In November 2010, Artelia Griggs received the most devastating news: Her daughter, Angela, had died after a severe asthma attack.
In life, Angela “didn’t have a lot herself but she was always willing to give whatever she had to someone else,” says Griggs, who lives in Detroit.
So it was “typical of her” that Angela had signed up to be an organ donor, Griggs says, adding it was “a blessing” that her daughter had already made that decision “because at that time and in the midst of my grief it would have been very difficult for me.
“You don’t ever expect to bury your children,” she says, “but you know when they’ve done something and in their dying they’ve helped someone else to live, that gives you a sense of gratification … even at our lowest hour or at our lowest point. Our loved ones did something special for someone else.”
Angela donated her corneas, tissue, and bone. Since her daughter’s death, Griggs has become an advocate for organ donation as a member of the Michigan Family Donor Council and a donor herself, something she didn’t think was possible as a nine-year survivor of breast cancer.
Donations have helped people like Leslie Taylor-Simo, who has end-stage renal disease. The 37-year-old Canton resident, who has had three kidney transplants, is a social worker at a dialysis office in Ypsilanti — the same unit where she was a patient years ago. She’s battled health problems over the years and is constantly thinking about organ failure, but she doesn’t give up.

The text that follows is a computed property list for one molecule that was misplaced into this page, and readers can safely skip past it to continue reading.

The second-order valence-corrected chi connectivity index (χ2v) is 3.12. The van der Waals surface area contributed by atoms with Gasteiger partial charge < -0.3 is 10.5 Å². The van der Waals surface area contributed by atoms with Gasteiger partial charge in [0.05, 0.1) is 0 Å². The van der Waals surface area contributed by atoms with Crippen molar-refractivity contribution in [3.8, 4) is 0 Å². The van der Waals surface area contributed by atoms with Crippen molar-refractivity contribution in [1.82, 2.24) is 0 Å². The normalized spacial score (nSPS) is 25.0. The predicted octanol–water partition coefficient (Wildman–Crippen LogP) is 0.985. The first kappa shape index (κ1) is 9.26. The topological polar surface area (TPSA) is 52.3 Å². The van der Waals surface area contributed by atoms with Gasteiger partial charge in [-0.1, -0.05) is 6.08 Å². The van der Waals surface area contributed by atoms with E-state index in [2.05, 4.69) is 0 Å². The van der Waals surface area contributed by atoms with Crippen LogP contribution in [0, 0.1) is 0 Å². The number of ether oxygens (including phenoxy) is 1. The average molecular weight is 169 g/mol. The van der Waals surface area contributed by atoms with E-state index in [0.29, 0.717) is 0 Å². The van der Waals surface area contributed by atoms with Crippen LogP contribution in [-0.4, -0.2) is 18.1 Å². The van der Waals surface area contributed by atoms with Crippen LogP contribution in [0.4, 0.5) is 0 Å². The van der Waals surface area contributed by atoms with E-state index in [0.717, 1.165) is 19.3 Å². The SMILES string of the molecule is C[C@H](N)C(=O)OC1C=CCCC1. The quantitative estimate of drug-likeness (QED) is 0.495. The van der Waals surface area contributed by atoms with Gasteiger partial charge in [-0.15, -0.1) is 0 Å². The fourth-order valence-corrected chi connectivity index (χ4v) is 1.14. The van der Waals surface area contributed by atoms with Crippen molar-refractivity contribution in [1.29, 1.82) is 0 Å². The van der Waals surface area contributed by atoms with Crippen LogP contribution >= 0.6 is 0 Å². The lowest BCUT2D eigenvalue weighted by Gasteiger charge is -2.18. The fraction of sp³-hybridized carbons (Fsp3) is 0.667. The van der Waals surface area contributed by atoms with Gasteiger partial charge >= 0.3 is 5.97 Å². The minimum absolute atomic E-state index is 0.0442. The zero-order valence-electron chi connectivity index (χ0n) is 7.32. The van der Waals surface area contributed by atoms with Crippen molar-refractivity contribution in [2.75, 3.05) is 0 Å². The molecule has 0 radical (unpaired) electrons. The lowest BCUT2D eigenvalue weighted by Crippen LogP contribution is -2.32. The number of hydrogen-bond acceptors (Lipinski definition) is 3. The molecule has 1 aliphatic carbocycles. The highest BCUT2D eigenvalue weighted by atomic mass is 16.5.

“My donor is a fighter,” Taylor-Simo posted recently on Facebook. “Then again, so am I.” She doesn’t ask friends for sympathy, just to sign up as organ donors. She and Griggs continue their fight as advocates on the issue.
In 2011, 27 percent of Michigan’s adults were signed up as organ, eye, and tissue donors, putting the state near the bottom among other states, according to Gift of Life Michigan, the state’s only federally designated organ and tissue donation program. After a push from Secretary of State Ruth Johnson to expand the donor rolls, Michigan is at roughly the national average for the percentage of adults signed up on the registry, with more than 50 percent. More than 3.8 million people are on the state’s Organ Donor Registry. In Wayne, 20 percent of adults were registered, in Oakland 30 percent, and Macomb 25 percent. Now there are 36 percent registered donors in Wayne, 51 percent in Oakland, and 45 percent in Macomb.
The registry numbers may be up, but the number of people on the national waiting list continues to grow, especially for kidneys. According to the National Kidney Foundation,
out of the 123,000-plus people waiting for an organ, more than 101,000 people are waiting for a kidney. As diet-related diseases rise, so does chronic kidney disease; diabetes and high blood pressure are responsible for up to two-thirds of the cases.
As of February, there were more than 3,400 people in Michigan in need of an organ transplant, according to Gift of Life Michigan. From Jan. 1, 2010 to Feb. 1, 2015, the waiting list added an average of eight people per month.